2. Hi Alastair,

    Thanks for this! I wouldn’t be surprised if the view they’re actually going for is more sophisticated than my reconstruction.

    I had assumed that they’d go with Lewis through the identity-through-branching thing (with the hedgehogs n all!) So I was thinking that what was left to understand is how this fits with the semantics.

    However, I am now thinking maybe something else has to going on, at least as you interpret them. For consider that chunk of the branching universe which consists of two histories diverging in 2999. In one history, there’s a sea battle, in the other, there’s not. Now, the common stem of these two histories will contain a person-shaped space time region that begins in 1978 and ends sometime before 2999—the region we’d think that cradle-to-grave me occupies.

    At some point, there’s an event where the sounds “there will be a sea battle in the year 3000” eminate from around there. And—as I understand your reading of S/W—there’ll have to be (at least) two utterances associated with those sounds, one which latches onto the sea-battle history (and is true) and the other which latches on to the non-sea-battle alternative.

    Groovy so far. But you say “once we fix which person (which cradle-to-grave person..) is speaking, then there’s only one utterance”. But we need two utterances in the case here, so there have to be two persons here. But these two persons coincide exactly in their spatio-temporal (cradle-to-grave) location.

    Lewisian ontology–supplemented with branching—just won’t get you this, as far as I can see. He allows for overlapping distinct persons, but not for entirely overlapping distinct persons. If a thing shares all its parts its identical. It sounds to me more like the picture that McGonigal and Hawthorne advocate in their forthcoming Phil Studies piece, where we do get multiple persons entirely colocated, uttering sentences with slightly different meanings (they use that to argue for ignorance of truth value of vague utterances—sounds like an interesting parallel to be explored here).

    [NB: I’ve elided one bit of the quote from you, where you say “which cradle-to-grave person, inhabiting a specific big-bang-to-heat-death world”. Maybe the idea is that people (and other objects?) are essentially attached to complete world-histories, so that two persons can be distinct solely in virtue of some metaphysical relation to a complete world-history. That’s an interesting idea. I’d *really* like to see how it would work out, e.g. is the leg that belongs to the sea-battle history a part of the person that belongs to the non-sea-battle history? and so on…

    Hmmm. Maybe the idea would be that the space-times overlap, but the objects, while being colocated in the common space-time during some periods, only stand in mereological relations to other objects that “belong” to the same world as them. In that case, only the space-time would fission in anything like Lewis’s sense—for people and hedgehogs, it’d be a matter of being colocated up to a certain point, and then branching off.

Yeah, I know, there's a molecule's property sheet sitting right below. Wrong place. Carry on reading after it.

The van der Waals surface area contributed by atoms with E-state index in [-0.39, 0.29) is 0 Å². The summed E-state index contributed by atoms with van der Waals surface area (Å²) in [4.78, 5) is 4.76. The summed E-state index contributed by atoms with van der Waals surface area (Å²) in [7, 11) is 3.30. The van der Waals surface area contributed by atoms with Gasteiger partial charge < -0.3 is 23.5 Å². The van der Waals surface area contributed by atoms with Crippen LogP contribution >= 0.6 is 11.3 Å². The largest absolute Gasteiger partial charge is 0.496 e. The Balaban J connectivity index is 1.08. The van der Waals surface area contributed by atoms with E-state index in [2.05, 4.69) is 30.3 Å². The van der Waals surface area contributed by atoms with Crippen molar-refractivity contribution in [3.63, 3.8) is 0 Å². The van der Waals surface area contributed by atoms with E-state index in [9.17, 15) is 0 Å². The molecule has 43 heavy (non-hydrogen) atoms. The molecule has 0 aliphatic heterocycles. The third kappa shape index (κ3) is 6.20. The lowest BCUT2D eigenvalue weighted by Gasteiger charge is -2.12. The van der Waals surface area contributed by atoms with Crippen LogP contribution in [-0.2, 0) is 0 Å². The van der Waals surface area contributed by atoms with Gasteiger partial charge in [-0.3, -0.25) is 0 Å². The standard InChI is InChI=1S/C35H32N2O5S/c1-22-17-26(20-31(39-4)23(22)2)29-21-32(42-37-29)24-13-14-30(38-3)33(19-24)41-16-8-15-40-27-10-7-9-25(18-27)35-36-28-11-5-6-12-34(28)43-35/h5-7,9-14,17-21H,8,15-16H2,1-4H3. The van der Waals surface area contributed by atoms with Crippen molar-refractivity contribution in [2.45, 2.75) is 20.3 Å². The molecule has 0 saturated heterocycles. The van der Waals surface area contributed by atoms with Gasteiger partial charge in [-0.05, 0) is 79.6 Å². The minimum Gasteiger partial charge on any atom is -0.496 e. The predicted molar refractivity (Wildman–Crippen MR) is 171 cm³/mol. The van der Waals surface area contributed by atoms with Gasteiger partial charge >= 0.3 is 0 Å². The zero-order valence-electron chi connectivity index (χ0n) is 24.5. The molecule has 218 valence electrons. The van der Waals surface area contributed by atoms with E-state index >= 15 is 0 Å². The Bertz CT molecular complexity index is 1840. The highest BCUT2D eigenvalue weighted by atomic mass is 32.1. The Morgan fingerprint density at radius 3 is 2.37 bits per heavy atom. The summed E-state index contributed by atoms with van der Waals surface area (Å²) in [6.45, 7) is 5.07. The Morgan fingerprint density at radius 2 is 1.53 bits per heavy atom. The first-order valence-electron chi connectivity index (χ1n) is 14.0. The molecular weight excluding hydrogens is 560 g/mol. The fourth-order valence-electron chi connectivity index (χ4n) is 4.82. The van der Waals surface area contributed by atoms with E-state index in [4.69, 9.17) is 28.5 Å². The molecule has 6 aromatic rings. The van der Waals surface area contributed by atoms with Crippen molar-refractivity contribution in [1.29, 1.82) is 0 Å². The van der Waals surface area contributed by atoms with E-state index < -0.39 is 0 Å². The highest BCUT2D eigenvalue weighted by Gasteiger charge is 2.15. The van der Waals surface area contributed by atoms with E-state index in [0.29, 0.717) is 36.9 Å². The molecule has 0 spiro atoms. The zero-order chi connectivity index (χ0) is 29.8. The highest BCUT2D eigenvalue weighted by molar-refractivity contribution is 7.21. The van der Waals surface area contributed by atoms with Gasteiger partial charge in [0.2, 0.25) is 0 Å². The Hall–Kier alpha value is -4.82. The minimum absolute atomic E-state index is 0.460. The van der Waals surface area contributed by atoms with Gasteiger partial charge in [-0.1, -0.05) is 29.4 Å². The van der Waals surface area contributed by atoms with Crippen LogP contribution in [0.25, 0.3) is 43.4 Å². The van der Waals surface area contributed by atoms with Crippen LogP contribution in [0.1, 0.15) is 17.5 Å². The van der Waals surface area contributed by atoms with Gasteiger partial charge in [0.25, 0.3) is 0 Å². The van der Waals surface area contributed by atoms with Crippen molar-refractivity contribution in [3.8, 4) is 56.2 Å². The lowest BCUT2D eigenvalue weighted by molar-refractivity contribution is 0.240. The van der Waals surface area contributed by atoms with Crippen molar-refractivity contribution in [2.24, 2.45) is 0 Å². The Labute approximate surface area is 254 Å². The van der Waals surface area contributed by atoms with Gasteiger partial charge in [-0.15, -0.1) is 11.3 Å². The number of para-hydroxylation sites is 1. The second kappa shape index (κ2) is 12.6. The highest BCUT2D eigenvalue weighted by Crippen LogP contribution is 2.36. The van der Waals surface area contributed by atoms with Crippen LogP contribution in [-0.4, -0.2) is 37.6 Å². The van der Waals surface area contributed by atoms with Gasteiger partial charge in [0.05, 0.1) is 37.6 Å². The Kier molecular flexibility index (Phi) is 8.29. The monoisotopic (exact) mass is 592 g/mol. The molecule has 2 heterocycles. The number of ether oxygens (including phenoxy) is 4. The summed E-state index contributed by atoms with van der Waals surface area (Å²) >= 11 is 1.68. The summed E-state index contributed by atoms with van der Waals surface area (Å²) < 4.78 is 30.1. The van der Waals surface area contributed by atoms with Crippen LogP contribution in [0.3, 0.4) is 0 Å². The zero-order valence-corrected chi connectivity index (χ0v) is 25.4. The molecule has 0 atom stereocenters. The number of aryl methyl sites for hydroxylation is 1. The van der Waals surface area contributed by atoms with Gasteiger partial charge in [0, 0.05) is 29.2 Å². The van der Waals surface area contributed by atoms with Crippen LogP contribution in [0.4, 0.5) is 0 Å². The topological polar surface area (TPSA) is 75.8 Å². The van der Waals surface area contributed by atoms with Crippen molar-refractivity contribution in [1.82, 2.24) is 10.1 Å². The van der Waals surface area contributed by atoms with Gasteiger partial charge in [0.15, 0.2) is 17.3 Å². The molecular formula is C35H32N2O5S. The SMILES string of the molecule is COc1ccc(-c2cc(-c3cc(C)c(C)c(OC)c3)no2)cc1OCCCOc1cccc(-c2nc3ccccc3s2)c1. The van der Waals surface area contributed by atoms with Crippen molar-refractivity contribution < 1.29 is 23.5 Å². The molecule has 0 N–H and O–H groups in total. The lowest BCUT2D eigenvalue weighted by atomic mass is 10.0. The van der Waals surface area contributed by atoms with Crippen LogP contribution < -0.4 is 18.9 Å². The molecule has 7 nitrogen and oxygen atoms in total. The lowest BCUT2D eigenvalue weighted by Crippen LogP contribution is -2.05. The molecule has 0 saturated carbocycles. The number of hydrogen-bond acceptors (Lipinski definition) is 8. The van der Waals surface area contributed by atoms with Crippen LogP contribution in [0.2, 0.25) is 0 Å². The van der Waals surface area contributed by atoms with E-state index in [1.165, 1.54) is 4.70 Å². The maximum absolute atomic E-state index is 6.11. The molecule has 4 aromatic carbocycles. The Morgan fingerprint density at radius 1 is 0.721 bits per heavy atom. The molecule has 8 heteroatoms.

If something like this is going in, I do see how some other stuff that was puzzling me would fall into place—e.g. maybe when I point to someone and say “he will be rich”, then I’ll point to that person who stands in the special relation to the same world that I (the utter) does. In the case where fission is due to branching worlds, that seems to resolve a worry. I can’t see any analogue of it for standard fission cases though.]

    I do, I guess, understand the form of the de se ignorance proposal if the one-person-one-utterance principle is maintained. But—because I thought that in the year 3000 cases we couldn’t maintain that principle—I was pessimistic about its prospects. So that’s why I presented what I thought of as the best we could do with the one-person-one-utterance (proposal 2) and something that gives up on that, but just goes on multiplying utterances even of a single individual (proposal 3). And of course, the accuracy-based rationale for assigning the degrees of belief we do may apply to proposal (3), as much as to the degree-theoretic one that I thought made things a bit cleaner… But I was inclined to give up on the de se ignorance thing by that point.

    The two misreadings you diagnose seem to me to turn exactly on whether there’s some metaphysics going on in S/W that allows them to maintain one-person-one-utterance. If the metaphysics is more Lewis-like—if, in particular, we’re not going to get exactly colocated distinct objects, but rather genuinely fissioning hedgehogs and people—then I’m inclined to think that the dilemma still stands.